Prior to turning the key, and waking up the entire street’s inhabitants, including dogs, I sat and deliberated my route. This is something nostalgic that reminded me of my mother and father running their fingers along roads in an A to Z map book attempting to understand which way was up before inevitably getting lost and having an argument more animated than a Looney Tunes sketch. Google Maps is more composed and allowed me to plan a route that suggested three options to my final destination – Stuttgart, where I would say a sad farewell to the car I was becoming increasingly infatuated with. Option one would take me through the heart of speed hating and toll heavy France, option two via congested Luxemburg and the third longer than both but staying in France for the shortest time before heading into Belgium and into the Mecca of speed – Germany. The decision was not a difficult one.
English Channel crossed, boring French AutoRoutes navigated, co-driver collected, it was into Belgium where the T began to show a less than attractive trait and one that was not best suited to what would become a 1,000 kilometre, 11 hour drive – highway cruising. With the exhaust valves shut at the touch of a button things are not too eventful in the cabin. That is until the road surfaces start to deteriorate in quality. The issue is twofold as the reduced sound deadening does little to shelter the cabin from tire noise. The lack of speakers meant there was nothing to drown out monotonous hums and buzzes.
After a single fuel stop, and far too many toilet stops, Germany and the A61 provided welcome relief with smooth quiet tarmac. The benefits were also twofold as the grey striped white circular signs meant speed limits had surrendered themselves to the brute force of the combustion engine and the bravery of the driver behind the wheel. The Google Maps ETA began to tumble as the speeds built. As much as I pine on about the T not being about power, the German Autobahns are the perfect place to exploit such a trait and the 911 did not fail to impress with its 332lb of torque making power delivery strong throughout the rev range with little feeling of lag up to the vmax of 292km/h. This was not the natural habitat of the car but one it did not stumble at…assuming the road surfaces were kind.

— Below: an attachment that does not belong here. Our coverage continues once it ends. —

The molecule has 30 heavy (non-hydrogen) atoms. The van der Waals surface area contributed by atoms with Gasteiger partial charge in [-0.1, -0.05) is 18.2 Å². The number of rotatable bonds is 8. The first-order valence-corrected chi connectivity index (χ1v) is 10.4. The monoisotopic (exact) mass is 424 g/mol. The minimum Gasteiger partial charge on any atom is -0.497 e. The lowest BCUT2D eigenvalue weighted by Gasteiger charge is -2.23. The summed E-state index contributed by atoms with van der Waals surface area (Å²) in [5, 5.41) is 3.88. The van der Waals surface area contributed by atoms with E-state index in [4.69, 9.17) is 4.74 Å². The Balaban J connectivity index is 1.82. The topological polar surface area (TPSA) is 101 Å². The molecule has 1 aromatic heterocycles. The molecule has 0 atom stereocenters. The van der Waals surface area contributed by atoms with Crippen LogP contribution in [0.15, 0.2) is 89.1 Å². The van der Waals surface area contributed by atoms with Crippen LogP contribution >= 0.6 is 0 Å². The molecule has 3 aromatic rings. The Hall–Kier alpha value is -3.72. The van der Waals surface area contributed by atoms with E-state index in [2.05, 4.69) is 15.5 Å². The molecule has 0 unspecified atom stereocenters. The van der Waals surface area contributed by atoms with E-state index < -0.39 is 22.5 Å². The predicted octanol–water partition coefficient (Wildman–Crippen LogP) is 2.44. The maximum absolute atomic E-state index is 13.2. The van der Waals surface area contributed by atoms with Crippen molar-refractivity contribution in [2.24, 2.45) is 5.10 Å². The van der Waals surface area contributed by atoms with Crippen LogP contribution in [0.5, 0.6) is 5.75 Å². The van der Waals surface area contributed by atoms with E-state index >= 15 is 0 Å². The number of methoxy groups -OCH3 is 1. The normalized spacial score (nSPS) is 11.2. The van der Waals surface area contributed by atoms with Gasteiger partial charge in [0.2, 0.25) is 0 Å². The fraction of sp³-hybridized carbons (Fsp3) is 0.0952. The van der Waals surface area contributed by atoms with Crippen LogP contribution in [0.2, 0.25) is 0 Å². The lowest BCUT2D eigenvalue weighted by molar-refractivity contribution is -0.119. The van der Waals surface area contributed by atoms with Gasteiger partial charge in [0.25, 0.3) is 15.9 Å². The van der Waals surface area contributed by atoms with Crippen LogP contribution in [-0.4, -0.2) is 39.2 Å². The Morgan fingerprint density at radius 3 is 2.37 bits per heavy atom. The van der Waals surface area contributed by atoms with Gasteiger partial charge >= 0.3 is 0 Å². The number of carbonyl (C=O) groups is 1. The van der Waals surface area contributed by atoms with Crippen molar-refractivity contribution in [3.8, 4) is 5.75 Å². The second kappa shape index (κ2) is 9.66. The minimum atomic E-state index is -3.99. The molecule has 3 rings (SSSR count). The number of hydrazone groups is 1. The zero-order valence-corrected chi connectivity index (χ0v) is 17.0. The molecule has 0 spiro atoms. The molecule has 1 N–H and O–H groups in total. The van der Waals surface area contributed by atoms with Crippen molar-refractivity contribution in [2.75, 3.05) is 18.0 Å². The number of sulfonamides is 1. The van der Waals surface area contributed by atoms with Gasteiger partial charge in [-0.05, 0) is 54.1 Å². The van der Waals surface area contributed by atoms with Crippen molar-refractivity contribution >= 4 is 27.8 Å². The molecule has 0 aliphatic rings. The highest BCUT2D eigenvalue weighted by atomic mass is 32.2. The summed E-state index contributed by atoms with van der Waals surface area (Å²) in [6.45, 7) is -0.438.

With a flight to catch and a passenger with a strict curfew to be home for, there was not time to explore the more interesting ribbons and knots of tarmac as I had done before sunrise. As hour 11 and the 1000th kilometre ticked on the trip computer we crawled onto PorschePlatz and rid the T of the banana skins and water bottles we had emptied enroute to the birthplace of the car. The mix of a mild headache and severe exhaustion did not stop the farewell to SGO4030 being an emotional one as I trembled with adrenaline and my muscles ached. Such a car and a journey in a single day is an experience that will not be forgotten.
That is the point – this is a machine that is based on one of the most well rounded sports car in history and is greater than the sum of its parts. The removal of creature comforts brings things to life, everything is heightened and is many times more accessible than other cars I have enjoyed to such an extent. The power is usable, you can reach the peripheries of the cars capabilities with ease and feeling in control. There are adrenaline rushes induced by the desire to drive hard and feel the rush of the car coming alive at speeds on the roads that even a Carrera GTS would take in its stride with minimal fuss and drama. The Carrera T is a drama queen that makes a scene at every given opportunity.
As the kitten to my left and the smelly teenager to my right wake for landing, I feel that the Carrera T is misunderstood. That may be down to the rather strange pricing strategy – when speaking to the owner of the yellow 911T from 1972 it became clear that the original T was designed to maximise sales of the 911 and allow it to be a more accessible way to own a 911. The modern T should be the same.
Instead of allowing the seats, navigation, infotainment and other creature comforts to be added back in for free and pricing the car above the Carrera, the T should come as an entry point. That being said, this is a special machine that will have adrenaline junkies and drama queens, like me, excited and wanting to drive until the road runs out. This is what cars are about, for me the T is a trailblazer, an example of what can be done when manufacturers want drivers to be focused on what matters. There is beauty in simplicity and the beauty of the bare boned, no options Carrera T is something I will yearn to feel again. Keep your power, keep your statistics. Let’s drive for fun, not to boast about numbers we will never make real.